While only a month into the new year, 2023 has been marked by a sector rotation that has mainly been opposite of last year’s rotation trends. Thus far, consumer staples, utilities, and healthcare stocks are underperforming the S&P 500 by about 8%. In 2022, those three sectors outperformed as investor rotations focused on conservative, dividend, and value traits. This year, communications, last year’s worst-performing sector, is beating the S&P 500 by approximately 10%. Following closely behind is 2022’s second-worst performer, consumer discretionary. The graph below shows what worked last year is not working this year and vice versa.
The big question in 2023 is whether or not last year’s sector rotation trends will hold again in 2023. If a durable bottom has formed, the economy has a soft landing, and the Fed gently lowers rates, we should expect high growth and beaten-down sectors to follow their January performance. However, a deeper recession bodes well for 2022’s conservatism.
What To Watch Today
- 8:30 a.m. ET: Employment Cost Index, Q4 (1.1% expected, 1.2% prior)
- 9:00 a.m. ET: FHFA Housing Pricing Index, November (-0.5% expected, 0.0% prior)
- 9:00 a.m. ET: S&P CoreLogic Case-Shiller 20-City Composite, MoM, November (-0.65% expected, -0.52% prior)
- 9:00 a.m. ET: S&P CoreLogic Case-Shiller 20-City Composite, YoYr, November (6.70% expected, 8.64% prior)
- 9:00 a.m. ET: S&P CoreLogic Case-Shiller U.S. National Home Price Index, November (9.24% prior)
- 9:45 a.m. ET: MNI Chicago PMI, January (45.1 expected, 44.9 prior)
- 10:00 a.m. ET: Conference Board Consumer Confidence, January (109.0 expected, 108.3 prior)
- 10:00 a.m. ET: Conference Board Present Situation, January (147.2 prior)
- 10:00 a.m. ET: Conference Board Expectations, January (82.4 prior)
Market Trading Update
Yesterday morning, we took some exposure off the table early ahead of the Fed announcement on Wednesday. As stated previously, we expect a fairly hawkish statement from Jerome Powell, which could lower stock prices soon. However, a pullback would not be bad if the breakout levels that previously provided resistance are turned into support. Those levels are, as shown, the downtrend line from the January 2022 peak, the 200-DMA, and the 50- and 20-DMA convergence. That cluster of support is critical for the bullish rally to continue. A failure at these levels will lead to a retest of the December lows.
There is a lot of potential support in the 3975 area, but for the breakout to be confirmed, the market will need to break above the recent highs at 4071. If such occurs, technically, a new bull market will be in process. However, there is a lot of risk in the market currently, so we reduced our exposure for now.
EV market share for new vehicles is likely to reach 40% by 2030, per S&P Global. If such inroads into the auto market are made, the United States may have to rethink its relations with China and other countries. Almost all of the metals used in EV production are not from the U.S. More concerning, China is the leading processor of EV metals. The more we isolate ourselves from China, the more we must process or find another friendly nation to process for us. Such will be a big political challenge if U.S. automakers are to lead the world in EV production.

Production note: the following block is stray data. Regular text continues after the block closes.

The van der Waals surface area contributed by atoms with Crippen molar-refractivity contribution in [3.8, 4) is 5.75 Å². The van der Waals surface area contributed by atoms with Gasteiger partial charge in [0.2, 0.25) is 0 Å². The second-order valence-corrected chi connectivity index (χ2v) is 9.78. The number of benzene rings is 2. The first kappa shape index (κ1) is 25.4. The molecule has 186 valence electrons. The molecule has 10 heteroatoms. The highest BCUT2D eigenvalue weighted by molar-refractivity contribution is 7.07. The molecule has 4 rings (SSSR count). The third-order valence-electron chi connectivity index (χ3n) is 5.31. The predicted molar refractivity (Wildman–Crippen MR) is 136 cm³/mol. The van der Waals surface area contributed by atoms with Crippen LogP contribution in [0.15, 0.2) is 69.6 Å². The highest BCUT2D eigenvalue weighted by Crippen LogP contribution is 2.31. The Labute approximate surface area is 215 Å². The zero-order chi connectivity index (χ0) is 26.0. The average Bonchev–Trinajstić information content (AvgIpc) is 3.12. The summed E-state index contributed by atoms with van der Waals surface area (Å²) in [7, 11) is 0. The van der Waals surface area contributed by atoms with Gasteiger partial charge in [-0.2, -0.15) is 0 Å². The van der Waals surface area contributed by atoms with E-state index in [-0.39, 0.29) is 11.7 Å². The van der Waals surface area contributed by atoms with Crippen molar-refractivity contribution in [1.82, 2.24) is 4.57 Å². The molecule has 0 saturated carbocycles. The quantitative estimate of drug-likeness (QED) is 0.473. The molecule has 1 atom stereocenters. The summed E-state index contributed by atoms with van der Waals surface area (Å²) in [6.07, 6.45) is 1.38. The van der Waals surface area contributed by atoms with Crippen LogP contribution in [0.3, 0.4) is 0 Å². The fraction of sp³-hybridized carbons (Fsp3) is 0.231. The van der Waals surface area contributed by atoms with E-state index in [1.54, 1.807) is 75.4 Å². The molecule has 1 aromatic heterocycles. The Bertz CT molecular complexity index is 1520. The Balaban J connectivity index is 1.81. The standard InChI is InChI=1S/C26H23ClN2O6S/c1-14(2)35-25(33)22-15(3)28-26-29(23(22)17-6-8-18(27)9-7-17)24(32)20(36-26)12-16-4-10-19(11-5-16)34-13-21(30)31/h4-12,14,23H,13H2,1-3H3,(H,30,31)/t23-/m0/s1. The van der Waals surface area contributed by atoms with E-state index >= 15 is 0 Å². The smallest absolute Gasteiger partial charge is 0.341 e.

Over the last four months, the Fed has reduced its balance sheet by $350 billion. Typically such a change would weigh on the financial markets. This time, it appears the Fed is trying to blunt the effect of QT. In our article, S&P 3500, we share a model that tracks the three sources of financial market liquidity the Fed controls. Per the article:
With an understanding of the three key factors driving banking system liquidity, we can create a Fed liquidity model. The size of the Fed’s assets less the sum of the TGA and RRP equals the amount of Fed-generated liquidity in the system. Recent changes in net liquidity shed light on how the S&P 500 trends.
The Fed controls its balance sheet and the reverse repurchase program (RRP). As the usage of the RRP program declines, liquidity re-enters the system. Conversely, liquidity is taken from the system as the Fed reduces its balance sheet. Therefore the Fed can better manage liquidity with RRP despite doing QT. The graph below shows that since the end of the third quarter of 2022, net liquidity has only fallen by $74 billion, despite $350 billion of QT. RRP may allow the Fed to reduce its balance sheet with less financial market harm than in the past.
Hedge Funds are Bearish on Bonds
Per the latest round of CFTC data, hedge funds and other institutional speculators are holding a net record number of short positions on U.S. Treasury bonds. By default, banks on the other side of the trade currently hold a record number of long bond futures positions. The prior record was set in mid to late 2018. TLT bottomed on October 3, 2018, at 103.16. By the end of 2019, before the pandemic struck, it was trading at 135.90. Weaker economic activity, accompanied by the Fed cutting rates by .75% in 2019 and short covering by speculative traders, fueled the rally.
Further supporting a bullish outlook is the following interview with Stephen Roach from Bloomberg:
“Historical data for US bond market returns tells us that the best time to buy bonds is on the penultimate hike:” HSBC’s Steven Major. Recent bond moves suggest the penultimate Fed rate hike is close. “History suggests this is an important moment.”
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